It is not unusual that a Qur’an translation becomes a source for translations into further languages, but what about a single translator who produces his work in five languages?
That is the fascinating story behind the “Kur’oni Karim. Uzbekcha izoxli tarjima” (“The Noble Qur’an: Annotated Translation into Uzbek”) by Alouddin Mansur. Born in 1952 in Qorasuv town, Alouddin Mansur received his primary Islamic education in Soviet Uzbekistan and later became an influential religious leader. Around 2000, he established the Center for Qur’anic Studies in his home region; its aim was to promote both translations and commentaries into the languages of Central Asia.
This translation of the Qur’an into the Uzbek language first appeared in its complete form in 1992 (parts of the translation were previously printed in Shark Yulduz, “Star of the East” journal). Translated in accordance with mainstream Sunni tradition, it contains quite a detailed introduction to each surah, plenty of explanatory interpolations as well as special comments. Despite the extensive use of the Islamic exegetical tradition (both classical and modern tafsirs), the comments are mostly presented in an easy style to reach a broad audience of Muslims. Mostly they explain historical context and ethical and ritual issues, while avoiding deep theological discussions. The names of suras are provided in Uzbek transliteration from Arabic; furthermore, the text contains many Arabisms widely used in the religious vocabulary of the Uzbek language. What is also significant in relation to the style is that some verses are written continuously and form a kind of meaningful paraphrase. For example, Surat al-Baqarah verses 2-3, 26-27, 72-73 and some others are not separated from each other and translated as a single entity.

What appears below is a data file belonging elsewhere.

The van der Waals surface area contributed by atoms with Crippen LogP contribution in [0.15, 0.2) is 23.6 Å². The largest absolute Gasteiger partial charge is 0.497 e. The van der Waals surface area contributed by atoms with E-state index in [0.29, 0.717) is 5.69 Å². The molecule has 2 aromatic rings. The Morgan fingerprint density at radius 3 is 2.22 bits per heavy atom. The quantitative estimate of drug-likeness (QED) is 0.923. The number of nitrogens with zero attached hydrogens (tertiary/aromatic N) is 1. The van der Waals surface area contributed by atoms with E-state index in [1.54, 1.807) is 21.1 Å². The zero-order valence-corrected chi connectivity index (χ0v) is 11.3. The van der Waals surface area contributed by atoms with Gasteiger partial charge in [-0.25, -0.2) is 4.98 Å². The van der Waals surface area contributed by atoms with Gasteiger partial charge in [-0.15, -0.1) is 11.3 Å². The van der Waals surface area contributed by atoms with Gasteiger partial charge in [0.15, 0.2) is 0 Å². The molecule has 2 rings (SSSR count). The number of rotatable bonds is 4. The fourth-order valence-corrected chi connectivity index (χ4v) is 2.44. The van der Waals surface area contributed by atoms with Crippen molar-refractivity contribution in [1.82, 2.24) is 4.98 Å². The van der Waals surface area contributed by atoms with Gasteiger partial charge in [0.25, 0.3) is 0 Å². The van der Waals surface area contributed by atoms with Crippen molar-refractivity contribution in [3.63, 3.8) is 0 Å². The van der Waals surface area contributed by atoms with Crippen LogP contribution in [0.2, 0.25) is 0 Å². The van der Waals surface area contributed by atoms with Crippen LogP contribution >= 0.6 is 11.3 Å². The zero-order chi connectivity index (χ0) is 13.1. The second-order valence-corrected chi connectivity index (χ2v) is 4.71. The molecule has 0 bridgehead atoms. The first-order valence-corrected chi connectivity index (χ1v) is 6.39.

Reprinted several times, the translation became outstandingly popular among all kinds of readers. Only in the late 2000s did new translations into Uzbek (like the ones by Muhammad Sodik (1952 – 2015) as well as Abdulaziz Mansur) challenge its acceptance. Interestingly, both aforementioned scholars were members of the editorial committee working with Alouddin Mansur previously and approving his work. Mansur did not stop with his first translation; in 1995, the Turkmen version of this work appeared, and a few years later Kyrgyz (1999), Uygur (2003) and Kazakh (2006) versions were published with the permission and active participation of Mansur himself. This translation also became a main source for the first Qur’an rendition into the Crimean Tatar language (complete edition appeared in 1998, by Riza Fazil). At least the Kyrgyz version is still highly successful, despite some later interpretations currently available in print (like the one by Shemsuddin Kabulov, 1433/2011, published by the King Fahd Qur’an Printing Complex).